First, identify the audio device to disable using pactl list short. In the output from this, I could see an entry for the audio sink (alsa_output.pci-0000_27_00.1.hdmi-stereo-extra2.monitor) and for the audio device (alsa_card.pci-0000_27_00.1). It’s the alsa_card device that you want to disable, not the sink.

Wireplumber uses lua scripts to apply these kinds of custom configurations. So in my case, I created the file ~/.config/wireplumber/main.lua.d/51-disable-hdmi-devices.lua with the following code:

rule = {
  matches = {
      { "", "equals", "alsa_card.pci-0000_27_00.1" },
  apply_properties = {
    ["device.disabled"] = true,


Then, restart the wireplumber service with systemctl --user restart wireplumber and this audio device should now be gone – you won’t see it in your sound settings or in your patchbay diagrams.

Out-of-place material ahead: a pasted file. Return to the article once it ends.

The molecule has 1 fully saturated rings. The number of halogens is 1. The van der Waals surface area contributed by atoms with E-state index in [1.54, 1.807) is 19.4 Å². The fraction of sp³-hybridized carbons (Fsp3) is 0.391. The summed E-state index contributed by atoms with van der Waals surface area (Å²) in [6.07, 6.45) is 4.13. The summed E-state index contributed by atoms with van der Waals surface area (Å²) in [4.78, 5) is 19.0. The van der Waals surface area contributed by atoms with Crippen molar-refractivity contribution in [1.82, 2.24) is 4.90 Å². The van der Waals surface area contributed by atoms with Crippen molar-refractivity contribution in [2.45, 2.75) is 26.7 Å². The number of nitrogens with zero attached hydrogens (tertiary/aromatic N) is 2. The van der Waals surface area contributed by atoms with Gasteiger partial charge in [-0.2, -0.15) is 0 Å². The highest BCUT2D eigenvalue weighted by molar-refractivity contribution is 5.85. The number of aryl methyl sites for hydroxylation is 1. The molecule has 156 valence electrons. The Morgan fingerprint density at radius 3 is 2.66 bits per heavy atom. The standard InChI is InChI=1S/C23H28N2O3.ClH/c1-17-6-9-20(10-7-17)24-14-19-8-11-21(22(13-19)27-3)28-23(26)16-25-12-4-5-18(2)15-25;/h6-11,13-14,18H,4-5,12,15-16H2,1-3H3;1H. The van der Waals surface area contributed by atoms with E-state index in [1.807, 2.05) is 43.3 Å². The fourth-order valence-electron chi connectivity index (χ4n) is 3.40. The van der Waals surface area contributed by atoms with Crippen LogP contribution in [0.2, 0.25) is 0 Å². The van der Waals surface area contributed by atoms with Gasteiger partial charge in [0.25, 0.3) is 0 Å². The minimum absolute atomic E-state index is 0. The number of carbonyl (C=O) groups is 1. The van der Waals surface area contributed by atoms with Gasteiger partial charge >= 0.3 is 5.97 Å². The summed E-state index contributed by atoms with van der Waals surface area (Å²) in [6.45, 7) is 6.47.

For reference, the above is working for pipewire v0.3.56 and wireplumber v0.4.11 on Manjaro Linux. I ultimately learned this via the Arch Wiki page for Wireplumber, though at first I got confused about the need to specify an audio device instead of a sink. That caused me to think this was the wrong solution, and I spun my wheels for more than a week trying other things (e.g, turning the device profile off in pavucontrol) which didn’t work.

Configuring the GNOME Shell Panel with Firefox and Thunderbird Profiles

Posted by Scott on Apr 2nd, 2020

Mozilla’s Firefox web browser and Thunderbird e-mail clients have a little-known feature known as “Profiles.” Profiles allow you to create fully separate instances of these applications, each with their own customized config preferences and extensions.